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Mike Leigh Calls Netflix and Amazon’s Meddling ‘Totally Unacceptable’

He also just made a movie with Amazon, whom he enjoyed working with.

Mike Leigh'The Salesman' screening in London, United Kingdom - 26 Feb 2017British film director Mike Leigh attends the screening of the Oscar-nominated film 'the Salesman' directed by Iranian filmmaker, Asghar Farhadi in Traflagar Square in London, Britain, 26 February 2017. The film director Asghar Farhadi announced he will not attend for the Oscar ceremony on 26 february in Los Angeles, following US President?s Donald J.Trump executive order banning travel to the United States from seven Muslim-majority countries.

Mike Leigh

EPA/REX/Shutterstock

Mike Leigh just made a movie with help from Amazon, but that doesn’t mean he thinks the studio is free from criticism. Speaking to the Guardian, the “Peterloo” director referred to streaming services in general and his benefactor in particular as a “new breed of executives” who micromanage projects in a way that’s more like traditional Hollywood than they’d like to admit.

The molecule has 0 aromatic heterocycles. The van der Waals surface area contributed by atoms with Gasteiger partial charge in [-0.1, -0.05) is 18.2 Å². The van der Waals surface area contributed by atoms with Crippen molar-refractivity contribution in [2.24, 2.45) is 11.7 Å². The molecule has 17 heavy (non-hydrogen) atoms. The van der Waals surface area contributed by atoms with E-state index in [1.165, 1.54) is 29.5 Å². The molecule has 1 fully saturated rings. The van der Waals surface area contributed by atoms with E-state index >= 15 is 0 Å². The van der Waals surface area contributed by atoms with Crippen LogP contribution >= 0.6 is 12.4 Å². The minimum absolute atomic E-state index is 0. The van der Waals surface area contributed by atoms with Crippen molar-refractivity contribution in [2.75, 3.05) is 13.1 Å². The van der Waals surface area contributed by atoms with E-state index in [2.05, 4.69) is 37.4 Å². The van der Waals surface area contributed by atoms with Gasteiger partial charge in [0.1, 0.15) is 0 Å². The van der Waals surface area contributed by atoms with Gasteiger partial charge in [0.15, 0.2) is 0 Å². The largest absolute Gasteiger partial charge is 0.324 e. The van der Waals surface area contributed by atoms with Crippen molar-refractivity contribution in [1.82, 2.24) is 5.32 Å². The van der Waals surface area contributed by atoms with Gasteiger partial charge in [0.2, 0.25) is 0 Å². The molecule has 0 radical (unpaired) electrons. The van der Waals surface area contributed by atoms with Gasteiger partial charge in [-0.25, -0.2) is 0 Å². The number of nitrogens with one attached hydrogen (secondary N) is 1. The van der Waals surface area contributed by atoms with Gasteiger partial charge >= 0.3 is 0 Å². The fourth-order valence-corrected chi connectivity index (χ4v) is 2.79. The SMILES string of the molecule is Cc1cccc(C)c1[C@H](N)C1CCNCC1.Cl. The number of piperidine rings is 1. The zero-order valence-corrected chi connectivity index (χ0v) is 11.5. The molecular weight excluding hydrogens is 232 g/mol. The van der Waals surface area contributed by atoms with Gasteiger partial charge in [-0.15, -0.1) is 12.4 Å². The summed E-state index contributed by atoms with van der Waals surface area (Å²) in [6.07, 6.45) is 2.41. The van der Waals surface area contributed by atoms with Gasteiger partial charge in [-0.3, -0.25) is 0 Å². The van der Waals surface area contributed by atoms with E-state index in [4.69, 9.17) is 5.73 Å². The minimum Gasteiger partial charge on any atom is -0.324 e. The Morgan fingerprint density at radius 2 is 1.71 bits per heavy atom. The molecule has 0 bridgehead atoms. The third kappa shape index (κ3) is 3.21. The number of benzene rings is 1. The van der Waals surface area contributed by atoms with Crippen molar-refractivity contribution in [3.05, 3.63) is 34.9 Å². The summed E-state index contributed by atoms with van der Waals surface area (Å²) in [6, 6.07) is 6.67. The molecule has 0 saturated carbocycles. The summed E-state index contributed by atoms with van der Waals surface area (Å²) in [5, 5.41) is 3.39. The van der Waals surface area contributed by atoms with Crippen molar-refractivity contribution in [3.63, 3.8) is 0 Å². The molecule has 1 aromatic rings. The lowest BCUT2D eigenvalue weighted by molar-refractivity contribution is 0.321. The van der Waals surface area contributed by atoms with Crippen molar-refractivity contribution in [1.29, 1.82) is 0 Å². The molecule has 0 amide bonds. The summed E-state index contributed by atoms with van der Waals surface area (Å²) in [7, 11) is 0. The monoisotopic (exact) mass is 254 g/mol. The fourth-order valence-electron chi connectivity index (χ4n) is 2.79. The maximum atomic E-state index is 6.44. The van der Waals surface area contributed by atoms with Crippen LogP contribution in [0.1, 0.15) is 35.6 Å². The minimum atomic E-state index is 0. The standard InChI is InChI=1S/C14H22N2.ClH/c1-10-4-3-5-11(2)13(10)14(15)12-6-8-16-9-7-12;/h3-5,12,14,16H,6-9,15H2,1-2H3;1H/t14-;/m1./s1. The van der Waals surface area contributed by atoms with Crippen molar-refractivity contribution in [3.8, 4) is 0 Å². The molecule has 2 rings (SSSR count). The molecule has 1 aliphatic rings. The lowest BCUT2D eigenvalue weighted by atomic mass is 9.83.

“I’m not talking about my own experience with Amazon, who backed ‘Peterloo’ and who behaved impeccably,” he was quick to clarify. “The problem really exists for younger filmmakers.”

Leigh, one of England’s most celebrated auteurs, is best known for such films as “Naked” and “Secrets & Lies”; he won Best Director at Cannes for the former, the Palme d’Or for the latter, and has been nominated for seven Academy Awards (all in the Best Original Screenplay and Best Director categories).

“The new streaming services all like to say they don’t work like Hollywood,” he continued. “But, actually, by suggesting a director works with a particular team, or asking why you are not using a female cinematographer, or wondering whether the film should have an upbeat ending, they are behaving in a traditional Hollywood, Louis B Mayer-way and it is totally unacceptable,” he said.

“It is just not on,” said Leigh of fledging filmmakers working with these companies. “The next lot of young directors face such a long wait to get any project off the ground. That’s my biggest worry. I’ve talked to two of them in the last few weeks and one said she expected it to take six years to get her first feature together. That’s terrible, and it is because you have got this whole new breed or culture of executives and producers who will not simply press the button, and say ‘go for it and see what happens.’”

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